The Prince of Wales and the Duchess of Cornwall surprised crowds last Tuesday in Oxford by taking a whirlwind trip of the city.
One of the highlights for the public was when Charles and Camilla visited a variety of stalls and shops in the Covered Market, including the Colombia Coffee shop, Brown’s Café and The Garden florist outlet.
When asked for her views on the Covered Market, Camilla exclusively told Cherwell that she thought it was “pretty nice”.
She added: “I haven’t been here for a long time. My son was a student so I used to come when he was here”.
Paul Birtles, owner of The Garden, told The Oxford Mail that it was the “most exciting thing to happen” in his life, while Agostinho Freitas, co-owner of Brown’s Café, said “it was a dream” to meet the future king.
The visit was well-attended by hundreds of tourists, students and town-dwellers, to see the heir to the throne and his consort make their way through the city’s historic market.
The Prince of Wales visited the city in order to officially open the Oxford Centre for Islamic Studies (OCIS)—32 years after its establishment, but only five years since the OCIS was granted a royal charter to commemorate the Diamond Jubilee.
According to the OCIS website, it was established “to encourage the scholarly study of Islam and the Islamic world”, with Prince Charles as the Patron of the Centre.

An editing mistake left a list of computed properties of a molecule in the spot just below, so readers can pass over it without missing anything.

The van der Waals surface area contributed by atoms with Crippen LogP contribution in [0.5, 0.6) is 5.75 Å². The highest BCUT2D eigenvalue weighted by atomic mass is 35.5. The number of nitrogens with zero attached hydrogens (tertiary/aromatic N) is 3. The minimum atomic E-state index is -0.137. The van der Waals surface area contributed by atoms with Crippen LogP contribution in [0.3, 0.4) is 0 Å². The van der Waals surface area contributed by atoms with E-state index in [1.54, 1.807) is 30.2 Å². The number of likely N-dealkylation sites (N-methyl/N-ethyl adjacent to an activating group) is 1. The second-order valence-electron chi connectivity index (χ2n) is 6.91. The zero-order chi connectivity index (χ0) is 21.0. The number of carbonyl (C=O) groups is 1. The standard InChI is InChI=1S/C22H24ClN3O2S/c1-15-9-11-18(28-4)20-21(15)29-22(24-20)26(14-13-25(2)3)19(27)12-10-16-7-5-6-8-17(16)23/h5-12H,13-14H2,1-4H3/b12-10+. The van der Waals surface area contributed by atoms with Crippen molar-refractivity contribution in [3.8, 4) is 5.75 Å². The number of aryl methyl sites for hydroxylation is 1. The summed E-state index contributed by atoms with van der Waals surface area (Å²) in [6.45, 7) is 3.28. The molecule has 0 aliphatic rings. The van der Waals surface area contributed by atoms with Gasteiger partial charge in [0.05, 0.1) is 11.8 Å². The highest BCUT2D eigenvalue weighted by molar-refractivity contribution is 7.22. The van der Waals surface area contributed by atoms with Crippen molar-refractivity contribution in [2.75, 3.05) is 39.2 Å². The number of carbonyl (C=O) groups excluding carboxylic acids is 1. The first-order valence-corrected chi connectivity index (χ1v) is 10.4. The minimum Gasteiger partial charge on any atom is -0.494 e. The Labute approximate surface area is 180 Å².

In a speech addressed on the opening of the OCIS, Charles encouraged the audience to “explore what unites rather than divides us.”
He went on: “There has perhaps never been a greater need for cultural connectivity. In the world in which we now live, with fears about ‘The Other’… rather than promote it, there is an urgent need for calm reflection and a genuinely sustained, empathetic and open dialogue across boundaries of faith, ethnicity and culture.”
However, some academics and religious leaders have expressed their concern over the funding and ethical stance of OCIS in regards to guests invited to the Centre, embroiling the heir to the throne in some controversy.
In response to the announcement that Indonesia’s Vice-President, Jusuf Kalla, has been invited to speak at OCIS on May 18, Stephen Green, National Director of Christian Voice, said that “the Patron, Director and Fellows of the Oxford Centre for Islamic Studies are giving a platform to a hypocrite and a fraud”.
Vice-President Kalla was recently implicated in the persecution of a Christian politician.